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A tale of two Davids and the virus

“I was very surprised because I hadn’t been very sick at all, and by then I was all better,” Mr King, 54, said.

At about the same time, David Pearson’s cough was developing into something more sinister.

“It felt like my ribs were cracking open,” Mr Pearson, 55, said. “It was almost like I had been in a car crash and had my chest smashed in.”

He was admitted to St Vincent’s Hospital, where he remained for four nights on supplemental oxygen. But he soon rallied.

“I am very much fully recovered,” Mr Pearson said more than a month after being discharged, though he still gets chest pain and recalls one episode of severe headaches.

David Pearson and David King at St Vincent's Hospital.

David Pearson and David King at St Vincent’s Hospital.Credit:Kate Geraghty

Both Davids are participants in the ADAPT study led by Associate Professor Gail Matthews, head of infectious diseases at St Vincent’s and Associate Professor at the Kirby Institute, and St Vincent’s respiratory of sleep medicine specialist Dr David Darley.

The study aims to understand why COVID-19 pushes some patients to the brink of death, yet causes no more than a sniffle in others who bounce back quickly.

On Friday, Australia had 7409 confirmed cases, the death toll was 102 and 6877 people had recovered. The latest national COVID-19 surveillance report (dated June 7) showed 1110 cases had been hospitalised, and 205 needed intensive care.

Nurse Talyna Smith in an isolation room at St Vincent’s Hospital emergency department’s red zone.

Nurse Talyna Smith in an isolation room at St Vincent’s Hospital emergency department’s red zone.Credit:Kate Geraghty

The researchers suspect there is more to this puzzle than age and underlying medical conditions. In Australia, otherwise healthy patients in their 40s were among the critically ill in ICUs.

Internationally, the largest study cohort of more than 44,000 people with COVID-19 from China shows 81 per cent of cases will have mild to moderate symptoms (from a scratchy throat to mild pneumonia). Another 14 per cent will have severe disease and 5 per cent will be critically ill.

Neither David has the faintest idea why the virus affected them as it did.

“It does feel a bit random,” Mr Pearson said. “We thought it was people in poor health and the elderly who got very sick. I may be a little bit overweight but I’m relatively fit and active and only 55, and it really hit me.”

Mr King said: “I’m not the fittest or most active person in the world. I get a cold like everyone else does so I can’t tell you why it didn’t affect me and why it knocks others for six.”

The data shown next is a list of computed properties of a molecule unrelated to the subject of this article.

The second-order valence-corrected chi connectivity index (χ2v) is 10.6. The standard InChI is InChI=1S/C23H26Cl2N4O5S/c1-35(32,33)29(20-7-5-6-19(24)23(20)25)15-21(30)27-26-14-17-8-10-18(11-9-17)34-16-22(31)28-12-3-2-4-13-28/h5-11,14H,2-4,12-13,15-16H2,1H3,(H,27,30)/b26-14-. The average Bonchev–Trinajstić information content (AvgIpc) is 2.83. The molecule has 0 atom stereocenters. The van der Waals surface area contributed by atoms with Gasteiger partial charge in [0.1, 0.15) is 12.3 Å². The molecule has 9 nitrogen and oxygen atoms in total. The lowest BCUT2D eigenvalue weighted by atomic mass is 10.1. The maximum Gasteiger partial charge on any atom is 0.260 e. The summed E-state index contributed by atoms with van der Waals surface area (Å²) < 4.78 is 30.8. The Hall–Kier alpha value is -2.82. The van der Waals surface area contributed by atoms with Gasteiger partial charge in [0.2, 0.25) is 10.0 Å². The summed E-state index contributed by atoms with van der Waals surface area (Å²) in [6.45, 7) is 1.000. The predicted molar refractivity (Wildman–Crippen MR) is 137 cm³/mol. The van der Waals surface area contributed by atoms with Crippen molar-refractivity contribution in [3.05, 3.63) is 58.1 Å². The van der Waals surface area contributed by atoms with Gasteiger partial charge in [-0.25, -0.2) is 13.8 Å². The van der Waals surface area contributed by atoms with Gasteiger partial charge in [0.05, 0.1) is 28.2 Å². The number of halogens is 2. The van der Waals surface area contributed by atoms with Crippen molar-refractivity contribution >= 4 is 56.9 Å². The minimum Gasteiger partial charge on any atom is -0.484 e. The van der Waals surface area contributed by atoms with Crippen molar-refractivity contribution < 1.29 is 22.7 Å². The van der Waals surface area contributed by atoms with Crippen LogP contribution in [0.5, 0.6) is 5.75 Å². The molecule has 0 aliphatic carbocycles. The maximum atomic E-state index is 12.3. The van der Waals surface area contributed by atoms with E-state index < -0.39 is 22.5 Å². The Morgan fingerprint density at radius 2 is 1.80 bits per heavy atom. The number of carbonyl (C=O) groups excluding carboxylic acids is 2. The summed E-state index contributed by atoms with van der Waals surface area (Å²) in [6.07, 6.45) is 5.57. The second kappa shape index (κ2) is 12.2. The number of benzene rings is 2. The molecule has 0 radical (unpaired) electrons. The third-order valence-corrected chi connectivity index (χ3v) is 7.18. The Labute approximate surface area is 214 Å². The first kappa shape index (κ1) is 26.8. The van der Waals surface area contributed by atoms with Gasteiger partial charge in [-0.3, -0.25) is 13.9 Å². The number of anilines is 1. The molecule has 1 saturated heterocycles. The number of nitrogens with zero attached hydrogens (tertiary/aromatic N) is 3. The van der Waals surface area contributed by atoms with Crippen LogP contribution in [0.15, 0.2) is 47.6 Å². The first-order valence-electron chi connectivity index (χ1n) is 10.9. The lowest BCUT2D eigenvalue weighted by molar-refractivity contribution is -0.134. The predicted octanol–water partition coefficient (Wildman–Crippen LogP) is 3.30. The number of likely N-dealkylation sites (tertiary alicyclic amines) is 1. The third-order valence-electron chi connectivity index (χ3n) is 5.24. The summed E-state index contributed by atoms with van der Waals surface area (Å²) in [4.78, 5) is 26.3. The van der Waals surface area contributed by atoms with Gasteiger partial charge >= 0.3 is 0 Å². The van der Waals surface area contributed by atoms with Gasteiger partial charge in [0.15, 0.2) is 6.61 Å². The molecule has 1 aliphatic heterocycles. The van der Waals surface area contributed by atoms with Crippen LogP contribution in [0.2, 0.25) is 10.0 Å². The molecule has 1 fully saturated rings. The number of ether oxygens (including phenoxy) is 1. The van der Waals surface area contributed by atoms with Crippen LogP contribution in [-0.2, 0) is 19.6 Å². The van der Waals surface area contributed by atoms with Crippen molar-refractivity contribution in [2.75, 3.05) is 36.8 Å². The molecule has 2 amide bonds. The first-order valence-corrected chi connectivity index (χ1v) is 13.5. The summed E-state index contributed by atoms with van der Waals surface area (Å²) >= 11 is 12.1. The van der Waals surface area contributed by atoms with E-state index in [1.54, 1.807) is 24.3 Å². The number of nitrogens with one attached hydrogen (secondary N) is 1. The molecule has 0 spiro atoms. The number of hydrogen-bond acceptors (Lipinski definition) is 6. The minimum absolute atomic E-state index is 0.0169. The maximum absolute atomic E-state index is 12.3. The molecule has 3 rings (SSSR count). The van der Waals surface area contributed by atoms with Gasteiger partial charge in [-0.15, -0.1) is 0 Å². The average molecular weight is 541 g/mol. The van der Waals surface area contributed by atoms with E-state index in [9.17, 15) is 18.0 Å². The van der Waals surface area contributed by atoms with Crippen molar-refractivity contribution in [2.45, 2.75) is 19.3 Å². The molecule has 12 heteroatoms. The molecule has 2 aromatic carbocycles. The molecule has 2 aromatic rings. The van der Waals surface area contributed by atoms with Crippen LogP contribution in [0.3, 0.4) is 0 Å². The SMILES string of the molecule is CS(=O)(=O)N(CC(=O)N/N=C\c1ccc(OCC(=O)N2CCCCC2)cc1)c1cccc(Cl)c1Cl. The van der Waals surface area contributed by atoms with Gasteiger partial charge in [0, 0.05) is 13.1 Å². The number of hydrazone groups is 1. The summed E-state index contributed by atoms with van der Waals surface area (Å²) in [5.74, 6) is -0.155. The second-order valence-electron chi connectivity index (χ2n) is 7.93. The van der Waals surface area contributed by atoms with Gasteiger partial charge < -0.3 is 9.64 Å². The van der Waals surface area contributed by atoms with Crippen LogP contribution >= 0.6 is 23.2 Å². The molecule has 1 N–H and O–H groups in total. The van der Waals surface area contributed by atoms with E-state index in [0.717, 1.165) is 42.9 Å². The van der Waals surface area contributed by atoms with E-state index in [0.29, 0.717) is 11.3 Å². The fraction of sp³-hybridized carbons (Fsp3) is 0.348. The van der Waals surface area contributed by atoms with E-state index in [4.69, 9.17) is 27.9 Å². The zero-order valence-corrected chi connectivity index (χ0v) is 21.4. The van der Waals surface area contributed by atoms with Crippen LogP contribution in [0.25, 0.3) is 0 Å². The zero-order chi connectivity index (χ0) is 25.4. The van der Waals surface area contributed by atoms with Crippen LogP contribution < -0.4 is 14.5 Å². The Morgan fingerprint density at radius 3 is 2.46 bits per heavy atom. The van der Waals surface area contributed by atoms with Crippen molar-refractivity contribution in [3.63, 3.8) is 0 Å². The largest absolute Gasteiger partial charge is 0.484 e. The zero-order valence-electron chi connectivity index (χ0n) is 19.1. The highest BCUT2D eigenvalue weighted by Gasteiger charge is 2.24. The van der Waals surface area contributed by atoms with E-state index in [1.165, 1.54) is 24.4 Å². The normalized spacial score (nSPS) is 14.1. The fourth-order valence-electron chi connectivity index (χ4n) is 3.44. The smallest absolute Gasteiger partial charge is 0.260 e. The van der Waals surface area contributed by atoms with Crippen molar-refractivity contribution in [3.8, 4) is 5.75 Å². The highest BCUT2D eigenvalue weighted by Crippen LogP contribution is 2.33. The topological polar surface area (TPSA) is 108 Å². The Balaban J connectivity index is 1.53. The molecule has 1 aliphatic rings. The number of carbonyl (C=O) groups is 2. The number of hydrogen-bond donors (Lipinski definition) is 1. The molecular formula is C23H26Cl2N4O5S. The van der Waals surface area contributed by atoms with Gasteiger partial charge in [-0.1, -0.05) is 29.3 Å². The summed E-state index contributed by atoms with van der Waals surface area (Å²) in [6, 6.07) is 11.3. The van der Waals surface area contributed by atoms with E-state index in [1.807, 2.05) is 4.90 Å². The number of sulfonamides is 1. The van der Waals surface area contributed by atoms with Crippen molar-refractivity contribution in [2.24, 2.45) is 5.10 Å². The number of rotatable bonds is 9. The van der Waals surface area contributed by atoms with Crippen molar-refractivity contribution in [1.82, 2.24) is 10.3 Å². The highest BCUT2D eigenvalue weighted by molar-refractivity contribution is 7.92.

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His one curious symptom was a worsening sense of smell after his cough and fever passed.

The researchers have enrolled 50 participants spanning the spectrum of COVID-19 presentations, from those with the mildest of symptoms to patients who were ventilated in intensive care for weeks.

They plan to enrol another 50 patients and monitor their physical health and cognitive function, as well as their psychological well-being for one year from their symptom onset.

The study will also investigate participants’ immune response as they recover: the types of antibodies they develop, how many and for how long they stick around.

“The hypothesis is that most people will develop some form of antibodies but some people will have much higher levels of antibodies than others,” Professor Matthews said.

“If you have a strong antibody response maybe you have more symptoms, and maybe as your antibodies drop off your symptoms resolve.”

COVID-19 is proving to be a disease of the immune system. Triggered by the invading virus, the body’s immune response goes into overdrive, causing acute respiratory failure.

“But what we don’t know is whether this correlates for people who have milder symptoms,” Professor Matthews said.

The mosaic of symptoms include body aches, headaches, joint pain, breathing problems, a tightness or heaviness in their chests, the feeling their heart is racing.

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Professor Greg Dore, infectious Diseases Physician at St Vincent’s said the majority of participants – diagnosed in March and early April – are no longer symptomatic, but a significant minority are still reporting symptoms.

“It will be fascinating to see if there is an overactive immune response that may be triggering some of the ongoing symptoms,” Professor Dore said.

The most common complaints are persistent fatigue, Professor Dore said.

In most cases, the feeling of tiredness or exhaustion fades, Professor Dore said, “but an important minority of patients are having symptoms similar to glandular fever and Ross River virus when they report having this prolonged period of profound fatigue”.

As the symptoms drag on, patients worry they may never fully recover.

“It’s not surprising, where you have an illness with a considerable degree of uncertainty, you’ve got people isolating and there’s societal anxiety around COVID in general that some patients will be psychologically impacted.”

“We need to come up with a strategy to address that,” he said. “No symptom should be dismissed.”

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